by Joel Comiskey
A few decades ago, God used the Christian and Missionary Alliance to start a movement in PerÃº called Encounter with God.The focus of Encounter with God was evangelistic campaigns and intense discipleship. It spread throughout Latin America, and when I arrived in Ecuador in 1990, I became part of an Encounter pastoral team at the El BatÃ¡n Church in Quito, Ecuador. One key principle of the Encounter movement was team ministry. Yes, each Encounter church had a lead pastor, but the leadership team led the church alongside the lead pastor.
I was part of the El BatÃ¡n team that planted a daughter church in 1994 called the Republic Church. When the Republic Church made the transition to cell ministry in 1997, we already knew the importance of team ministry. We held many team meetings together to plot our transition. We decided that each of us as pastors and missionaries on the Republic Church team would lead a cell and oversee a network of cells. We then met together as a team on a weekly basis to discuss the cell networks under our care. During those team meetings, the lead pastor, Porfirio LudeÃ±a, asked each team leader how our cell networks were doing, multiplication goals, prayer needs, etc. We worked as a team to build the cell infraestructure.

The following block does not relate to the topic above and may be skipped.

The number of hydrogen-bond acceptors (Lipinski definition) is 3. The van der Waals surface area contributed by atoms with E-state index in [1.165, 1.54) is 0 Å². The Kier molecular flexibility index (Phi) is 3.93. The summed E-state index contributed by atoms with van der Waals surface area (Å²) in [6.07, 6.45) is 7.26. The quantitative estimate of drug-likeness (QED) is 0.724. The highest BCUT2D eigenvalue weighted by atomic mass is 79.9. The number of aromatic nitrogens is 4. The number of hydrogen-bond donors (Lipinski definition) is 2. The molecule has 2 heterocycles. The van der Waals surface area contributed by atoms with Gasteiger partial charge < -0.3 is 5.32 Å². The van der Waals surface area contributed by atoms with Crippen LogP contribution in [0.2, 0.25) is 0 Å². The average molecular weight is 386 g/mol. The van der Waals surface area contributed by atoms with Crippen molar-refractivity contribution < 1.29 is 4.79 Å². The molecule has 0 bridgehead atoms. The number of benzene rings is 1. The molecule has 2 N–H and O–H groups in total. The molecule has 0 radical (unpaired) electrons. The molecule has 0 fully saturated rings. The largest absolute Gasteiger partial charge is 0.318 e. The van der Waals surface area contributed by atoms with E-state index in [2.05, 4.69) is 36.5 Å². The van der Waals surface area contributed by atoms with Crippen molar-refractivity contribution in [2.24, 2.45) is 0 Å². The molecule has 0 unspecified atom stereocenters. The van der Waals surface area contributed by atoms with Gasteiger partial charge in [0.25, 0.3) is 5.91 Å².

The lead pastor will be much more effective if he develops a team to share the load, build-up each other, and oversee cell ministry. And of course, team ministry is a biblical concept. Jesus formed his team of twelve, Jesus sent his disciples out in teams, Paul developed a missionary team, and the early church based their leadership structure on a plurality of elders.
Team ministry is also a part of growing cell churches around the world. Those on the leadership team have first been proven in cell ministry. They’ve multiplied cells, shown godly Christian character, received training, and are asked be part of the leadership team (read more about the team ministry process).
Perhaps you are the lead pastor and also work a secular job. Your church isn’t large enough to hire another team pastor. My counsel is to form your team with fruitful volunteer cell leaders. It’s best to meet with them on a weekly basis to envision and oversee cell ministry. If this doesn’t work out, meet every other week or once per month. As you build your team, you’ll discover new potential and fruitfulness in cell ministry.